Back in 2010, city council adopted a policy designed to steer development in directions it wanted; namely, toward the creation of more affordable housing that was energy-efficient and located near bus lines. To have the semblance of fairness, council created a point system. For every ten points a developer scored, he would be exempted from the increase in his project’s property taxes, from the pre-development base level, for a year. For every ten points scored, they would also get 10 percent cut off total permitting fees.
As it turned out, very few developers applied for LUIG’s. Only two projects had been approved, and neither of those had come to fruition. Consequently, on the same night that Pilos appeared to formally ask council to use their authorized powers to grant him some leeway; council also approved changes to the policy. Among them was a provision that developers would no longer assume responsibility for any legal challenges to the policy.
Even though Pilos was going to offer all his Energy Star certified apartments at “workforce” rates, with 5 percent of them qualifying as affordable housing; he only scored 35 points. Pilos would have gotten tax relief in an estimated amount of $510,000 with 35 points, but $725,000 with 50. According to the terms of the grant, regardless of what the economy does, Pilos would have to increase rents no more than 3 percent a year for the next ten years. The grant from the city would help him keep rents for his one-bedroom units below $1267/month, and his two-bedroom units below $1418/month. He would also use the funds to subsidize the rents of the small businesses that would be moving into the project.
Pilos explained, “Let me tell you the position it puts me or any other developer in. Basically, I’m the CEO of a tech startup that is going to the market and saying I am not going to allow our stock to go more than $10 a share. In order to attract capital in doing that, there’s got to be some tradeoff. We’ve run the math. It equaled 50 points in LUIG. I have to offset point-blank, period capping the value of the property for the next decade as well as capping the income stream, and the tradeoff that we came up with was 15 points higher than the city’s current program.”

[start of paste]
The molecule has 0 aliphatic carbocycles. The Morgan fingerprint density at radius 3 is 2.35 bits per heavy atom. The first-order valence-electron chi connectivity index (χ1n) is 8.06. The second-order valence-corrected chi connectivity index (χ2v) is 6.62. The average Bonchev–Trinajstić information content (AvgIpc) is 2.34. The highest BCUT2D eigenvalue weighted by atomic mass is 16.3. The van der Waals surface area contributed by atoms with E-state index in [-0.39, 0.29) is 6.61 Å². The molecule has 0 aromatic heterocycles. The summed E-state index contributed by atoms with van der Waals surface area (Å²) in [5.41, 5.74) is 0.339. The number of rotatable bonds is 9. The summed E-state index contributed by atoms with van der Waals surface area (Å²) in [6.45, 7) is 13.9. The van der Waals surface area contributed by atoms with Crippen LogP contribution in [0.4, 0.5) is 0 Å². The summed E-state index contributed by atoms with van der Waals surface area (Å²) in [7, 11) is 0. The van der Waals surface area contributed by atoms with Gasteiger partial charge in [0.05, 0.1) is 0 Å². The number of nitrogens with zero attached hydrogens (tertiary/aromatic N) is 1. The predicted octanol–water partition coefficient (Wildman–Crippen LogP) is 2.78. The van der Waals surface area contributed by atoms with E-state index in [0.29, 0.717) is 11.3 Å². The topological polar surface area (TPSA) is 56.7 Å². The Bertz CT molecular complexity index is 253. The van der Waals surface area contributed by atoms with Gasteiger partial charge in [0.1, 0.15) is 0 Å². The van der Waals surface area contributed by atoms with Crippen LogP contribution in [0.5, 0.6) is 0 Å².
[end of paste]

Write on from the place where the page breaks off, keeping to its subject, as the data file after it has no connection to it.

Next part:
Pilos continued, “And that’s where part of the problem with the current policy is. The math just doesn’t work. Certainly for us. Not only are we giving up rent that otherwise could be realized, and we’re capping it for the future, we’re also devaluing the property. Which means when you go to sell it six, seven, nine years from now, the new guy is inheriting the restrictions.” Mayor Esther Manheimer acknowledged that when council dreamed up the plan, they were sort of pulling numbers out of thin air.
The developer explained he was trying to create a quality development, and therefore was not recruiting national chains. The development boasted a neighborhood grocery store. Pilos did not know which restaurant would serve as an anchor, but he promised it, like the other tenants, would not compete with existing businesses. He described the development as a second-stage, somewhat like the second rung of a housing ladder, for local entrepreneurs.
When Pilos mentioned the novelty tattoo shop, Councilman Jan Davis made him back up. “It’s one thing when you go down there with your money and you put retail space out. It’s another thing when you go down there with partners with you. I don’t want this to be a nuisance to that neighborhood or to the people. I do have some problems if it’s less than a good neighbor,” said Davis.
Pilos assured that drugs and loud music would not be associated with his tenants. He said he had considered having a literal underground club on the premises, but he gave that up out of deference to the tenants. “I’ve got my future, my livelihood riding on those people living upstairs,” said Pilos. Of rowdy tenants, he assuaged, “I’ll shut them down a long time before you do, Jan.”
Only Gordon Smith and Gwen Wisler voted against increasing Pilos’ points from 35 to 50. Both expressed concerns with precedents to be set by deviating drastically from the point schedule.
Before the vote, Manheimer hit the audience with the standard strawman argument against using public funds for private investment. “To be clear, again, so that folks understand how this works, this incentive grant is only rebated back to the developer once this project is brought online, and we are only talking about the increase in tax revenue that the land then produces. So, it is essentially a rebate of the additional tax revenue that the project itself generates. People often get up here and say . . . no one should ever write a check to anybody for building something in a city or a county or in your state, but that makes it sound like today, right now, we’re taking the money out of the General Fund, and we’re writing a check and that’s not at all how this project works.”
Manheimer did not address actual complaints about government funding private interests with various forms of tax-increment financing. That is, why are taxes so high that existing contributors can pay the freight for free riders?